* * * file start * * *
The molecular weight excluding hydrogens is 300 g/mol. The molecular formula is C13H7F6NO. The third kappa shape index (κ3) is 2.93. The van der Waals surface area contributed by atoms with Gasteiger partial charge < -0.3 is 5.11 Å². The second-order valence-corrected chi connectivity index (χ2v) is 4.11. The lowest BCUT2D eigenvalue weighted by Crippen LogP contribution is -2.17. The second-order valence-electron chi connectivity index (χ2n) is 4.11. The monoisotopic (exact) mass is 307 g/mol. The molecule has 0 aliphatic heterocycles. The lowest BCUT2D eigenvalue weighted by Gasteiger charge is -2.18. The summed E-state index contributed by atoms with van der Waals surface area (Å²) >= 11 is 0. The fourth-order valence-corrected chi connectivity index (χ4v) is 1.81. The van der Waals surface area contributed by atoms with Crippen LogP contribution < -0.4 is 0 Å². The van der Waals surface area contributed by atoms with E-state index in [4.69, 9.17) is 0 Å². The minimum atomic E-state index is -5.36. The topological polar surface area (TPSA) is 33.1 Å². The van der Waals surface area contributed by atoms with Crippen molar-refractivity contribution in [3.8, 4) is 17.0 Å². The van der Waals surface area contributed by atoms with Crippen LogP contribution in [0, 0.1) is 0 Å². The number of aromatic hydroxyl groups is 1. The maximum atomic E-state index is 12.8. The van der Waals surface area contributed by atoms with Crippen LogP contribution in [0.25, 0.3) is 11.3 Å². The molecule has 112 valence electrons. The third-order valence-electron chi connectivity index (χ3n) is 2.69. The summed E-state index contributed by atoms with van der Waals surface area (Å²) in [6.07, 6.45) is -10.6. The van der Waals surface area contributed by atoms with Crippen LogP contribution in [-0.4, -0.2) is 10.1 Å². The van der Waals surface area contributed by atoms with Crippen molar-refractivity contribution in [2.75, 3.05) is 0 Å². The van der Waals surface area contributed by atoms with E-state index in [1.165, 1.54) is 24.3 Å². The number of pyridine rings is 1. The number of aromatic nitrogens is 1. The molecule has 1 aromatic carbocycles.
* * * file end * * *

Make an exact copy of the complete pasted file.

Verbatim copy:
The molecular weight excluding hydrogens is 300 g/mol. The molecular formula is C13H7F6NO. The third kappa shape index (κ3) is 2.93. The van der Waals surface area contributed by atoms with Gasteiger partial charge < -0.3 is 5.11 Å². The second-order valence-corrected chi connectivity index (χ2v) is 4.11. The lowest BCUT2D eigenvalue weighted by Crippen LogP contribution is -2.17. The second-order valence-electron chi connectivity index (χ2n) is 4.11. The monoisotopic (exact) mass is 307 g/mol. The molecule has 0 aliphatic heterocycles. The lowest BCUT2D eigenvalue weighted by Gasteiger charge is -2.18. The summed E-state index contributed by atoms with van der Waals surface area (Å²) >= 11 is 0. The fourth-order valence-corrected chi connectivity index (χ4v) is 1.81. The van der Waals surface area contributed by atoms with Crippen LogP contribution < -0.4 is 0 Å². The van der Waals surface area contributed by atoms with E-state index in [4.69, 9.17) is 0 Å². The minimum atomic E-state index is -5.36. The topological polar surface area (TPSA) is 33.1 Å². The van der Waals surface area contributed by atoms with Crippen molar-refractivity contribution in [3.8, 4) is 17.0 Å². The van der Waals surface area contributed by atoms with Crippen LogP contribution in [0, 0.1) is 0 Å². The number of aromatic hydroxyl groups is 1. The maximum atomic E-state index is 12.8. The van der Waals surface area contributed by atoms with Crippen LogP contribution in [0.25, 0.3) is 11.3 Å². The molecule has 112 valence electrons. The third-order valence-electron chi connectivity index (χ3n) is 2.69. The summed E-state index contributed by atoms with van der Waals surface area (Å²) in [6.07, 6.45) is -10.6. The van der Waals surface area contributed by atoms with Crippen LogP contribution in [-0.4, -0.2) is 10.1 Å². The van der Waals surface area contributed by atoms with Crippen molar-refractivity contribution in [2.75, 3.05) is 0 Å². The van der Waals surface area contributed by atoms with E-state index in [1.165, 1.54) is 24.3 Å². The number of pyridine rings is 1. The number of aromatic nitrogens is 1. The molecule has 1 aromatic carbocycles.